Policy Statements are written to proclaim the essential core values of the society to all members, the public, and government agencies. Policy Statements are clear, concise statements, each representing a specific science-based concept supported by the society. In some cases, a policy guidance report or document is available elaborating specific Policy Statements. Once approved by the Board of Directors, these Policy Statements can be cited by the President of SFS, or designated officer, in correspondence to any group or individual to indicate the position of the society on various environmental issues without restriction.
The Science and Policy Committee recommends the following Policy Statements:
Note: The order of the statements is not indicative of importance
- Evolution is the basic process for speciation and natural selection is the basic mechanism for evolution.
- Species are the fundamental units of the biological world.
- The recognition of species through taxonomic, systematic and ecological studies is essential for biological, ecological and bioassessment understanding.
- Since aquatic species integrate all aspects of the environment, measures of species composition provide a better means for assessing water quality conditions than measures of physico-chemical variables in all aquatic ecosystems, i.e. lotic waters, lentic waters, wetlands.
- A permanent, national bioassessment program that assesses water quality conditions and communicates this information to the public and policymakers is essential to safeguard ecosystem integrity and public health.
- Environmental health and ecosystem integrity are critical for maintaining human health and the long-term economic sustainability of human society.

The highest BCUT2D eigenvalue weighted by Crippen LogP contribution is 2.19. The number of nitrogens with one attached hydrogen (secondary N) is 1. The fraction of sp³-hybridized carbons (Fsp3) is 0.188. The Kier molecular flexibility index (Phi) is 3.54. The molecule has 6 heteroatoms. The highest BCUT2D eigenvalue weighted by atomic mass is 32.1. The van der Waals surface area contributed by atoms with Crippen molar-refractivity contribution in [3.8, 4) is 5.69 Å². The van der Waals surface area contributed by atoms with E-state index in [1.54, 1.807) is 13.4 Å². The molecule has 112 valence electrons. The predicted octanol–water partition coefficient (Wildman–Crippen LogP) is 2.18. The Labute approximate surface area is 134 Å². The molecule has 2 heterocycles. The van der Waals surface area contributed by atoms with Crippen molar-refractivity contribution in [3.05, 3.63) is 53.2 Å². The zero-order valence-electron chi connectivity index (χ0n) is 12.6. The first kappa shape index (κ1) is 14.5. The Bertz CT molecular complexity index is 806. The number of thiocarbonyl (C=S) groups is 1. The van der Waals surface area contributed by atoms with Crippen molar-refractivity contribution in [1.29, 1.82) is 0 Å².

- Aquatic ecosystems continuously exchange nutrients, water, energy, and biota with the adjacent terrestrial lands and thus are ecologically dependent upon these riparian terrestrial ecosystems, especially flowing water ecosystems.
- Human activities on land (e.g. farming, urban development) and in fresh waters (e.g. dams, drainage structures) are altering the hydrological and water quality conditions of natural habitats and thus causing the loss of species at a rate unprecedented in Earth’s history.
- The loss of any species (extinction or extirpation) reduces the natural redundancy that safeguards the integrity of ecosystems and thus imperials the ability of ecosystems to adapt to future environmental changes.
- The intentional or accidental transport of species outside of their natural range threatens the species and ecological conditions of those invaded ecosystems (i.e. biological pollution).
- There is a limit to the size of the human population and total economic activity that the Earth can continuously sustain; beyond this limit, critical ecosystem services will degrade, such as the provision of clean water, breathable air, and fish and other food products.
- SFS supports changes in human economic and population growth that focus on sustainable resource use and the maintenance of ecosystem services critical to both natural systems and human civilization. View SFS Statement on Economic and Population Growth. Passed 2010.
Dual Nutrient Control: Managing both nitrogen and phosphorus pollution in freshwaters is essential to prevent potentially detrimental effects of eutrophication including excess algal growth, harmful algal blooms, shifts in decomposition and nutrient cycling, acute and chronic minimum dissolved oxygen concentrations, altered aquatic community composition, and reduced aesthetics and recreation. View full policy on dual nutrient control here.
Environmental Flows: Environmental flow regime approaches seek to provide the full breadth of instream flow needs including the magnitude, duration, frequency, timing, and rate of change of discharge required to sustain the biological integrity of aquatic ecosystems and the services they provide to people and should be protected to the maximum extent practicable. View full policy on eFlows here.